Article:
W when we strip away. All the responsibilities from salespeople apart from selling conversations, they become, it becomes a team sport. We have a promotions team with generating ops. We have an engineering team that’s working with salespeople and solution design and budgets and proposals and so on.
And it no longer makes sense to say we’re going to compensate members of this team on a piece rate based upon the assumption that we want them all to work as fast as possible. We don’t, we’re trying to maximize throughput for the team as a whole.
Andy Paul: Or that in a team environment is the message would be that. Why would we compensate the salespeople if other people play a yeah. An equal role, let’s say in landing the opportunity.
Justin Roff-Marsh: Yeah. Some of our clients that sell sort of engineered solutions or products of some kind, the sales person might do set do five or six hours cumulatively of work to win a deal. But other folks, including the engineering team, might’ve done a hundred hours a week. And the engineering team could well contain some individuals whose market value is much higher than salespeople.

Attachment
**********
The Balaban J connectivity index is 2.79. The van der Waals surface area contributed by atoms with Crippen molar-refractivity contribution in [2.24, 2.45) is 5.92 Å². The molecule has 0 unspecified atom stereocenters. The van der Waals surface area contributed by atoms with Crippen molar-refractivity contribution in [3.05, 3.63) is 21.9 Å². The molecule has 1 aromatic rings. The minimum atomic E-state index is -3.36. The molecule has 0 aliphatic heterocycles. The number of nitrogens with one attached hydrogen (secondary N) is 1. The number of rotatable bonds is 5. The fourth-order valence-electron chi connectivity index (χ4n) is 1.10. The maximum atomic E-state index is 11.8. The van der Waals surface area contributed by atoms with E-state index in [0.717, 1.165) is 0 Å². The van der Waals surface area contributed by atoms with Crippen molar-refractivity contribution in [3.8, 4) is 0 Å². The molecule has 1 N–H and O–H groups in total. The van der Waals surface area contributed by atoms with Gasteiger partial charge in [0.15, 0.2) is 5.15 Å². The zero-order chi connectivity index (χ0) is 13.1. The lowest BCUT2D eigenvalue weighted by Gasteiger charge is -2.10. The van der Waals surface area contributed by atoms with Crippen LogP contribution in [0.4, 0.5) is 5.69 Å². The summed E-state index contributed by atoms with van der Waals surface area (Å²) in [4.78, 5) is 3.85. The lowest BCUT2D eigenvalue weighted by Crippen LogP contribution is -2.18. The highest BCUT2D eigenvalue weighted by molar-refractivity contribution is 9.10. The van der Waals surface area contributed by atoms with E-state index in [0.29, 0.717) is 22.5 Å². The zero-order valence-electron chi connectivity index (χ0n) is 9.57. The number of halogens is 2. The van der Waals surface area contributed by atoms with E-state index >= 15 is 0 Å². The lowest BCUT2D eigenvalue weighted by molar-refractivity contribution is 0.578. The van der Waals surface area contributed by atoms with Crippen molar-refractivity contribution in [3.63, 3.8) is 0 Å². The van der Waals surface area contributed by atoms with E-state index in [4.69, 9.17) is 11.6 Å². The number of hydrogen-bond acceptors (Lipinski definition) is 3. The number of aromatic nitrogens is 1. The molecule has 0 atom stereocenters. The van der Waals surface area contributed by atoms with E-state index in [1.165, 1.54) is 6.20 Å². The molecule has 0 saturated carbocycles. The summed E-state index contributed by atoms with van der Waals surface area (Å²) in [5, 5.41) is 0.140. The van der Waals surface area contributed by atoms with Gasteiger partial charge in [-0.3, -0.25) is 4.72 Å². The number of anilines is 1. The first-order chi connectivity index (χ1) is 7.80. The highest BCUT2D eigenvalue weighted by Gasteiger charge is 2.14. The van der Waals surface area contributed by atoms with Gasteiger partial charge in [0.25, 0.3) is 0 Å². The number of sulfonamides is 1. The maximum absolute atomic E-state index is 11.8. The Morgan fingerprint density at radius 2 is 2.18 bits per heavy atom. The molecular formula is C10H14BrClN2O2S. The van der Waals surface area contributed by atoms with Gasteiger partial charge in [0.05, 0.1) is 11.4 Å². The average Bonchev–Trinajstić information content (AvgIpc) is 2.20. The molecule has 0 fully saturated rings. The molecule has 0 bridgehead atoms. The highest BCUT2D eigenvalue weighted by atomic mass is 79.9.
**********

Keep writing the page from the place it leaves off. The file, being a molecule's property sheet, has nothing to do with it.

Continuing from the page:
So the idea that we’re going to have a sales person earning $300,000 a year and driving around in a shiny black Porsche, it’s just not going to fly well. And that’s why in most sort of heavy engineering environments where we work, we don’t have to talk them out of paying commissions. They eliminated that years ago. Cause it’s unconscionable. So we eliminate it and it annoys me. I didn’t have to talk about it. It’s it should be one of the least controversial things we do. We eliminate it. And our position is that perform. If you’re in sales, it’s no different from any other role in the organization, performance should be compulsory, not optional. If I decide I want to join an organization as a welder, I would show up on my first day of work with my welding mask and my sticks. And my job would be to weld the parts as they moved towards me. And I should weld at the rate at which parts moved towards me and no faster. If there’s no welding for me to do, I shouldn’t be wondering around the organization looking for things to weld and if there’s work accumulating, upstream for me, I should probably weld a little bit faster to avoid becoming a bottleneck.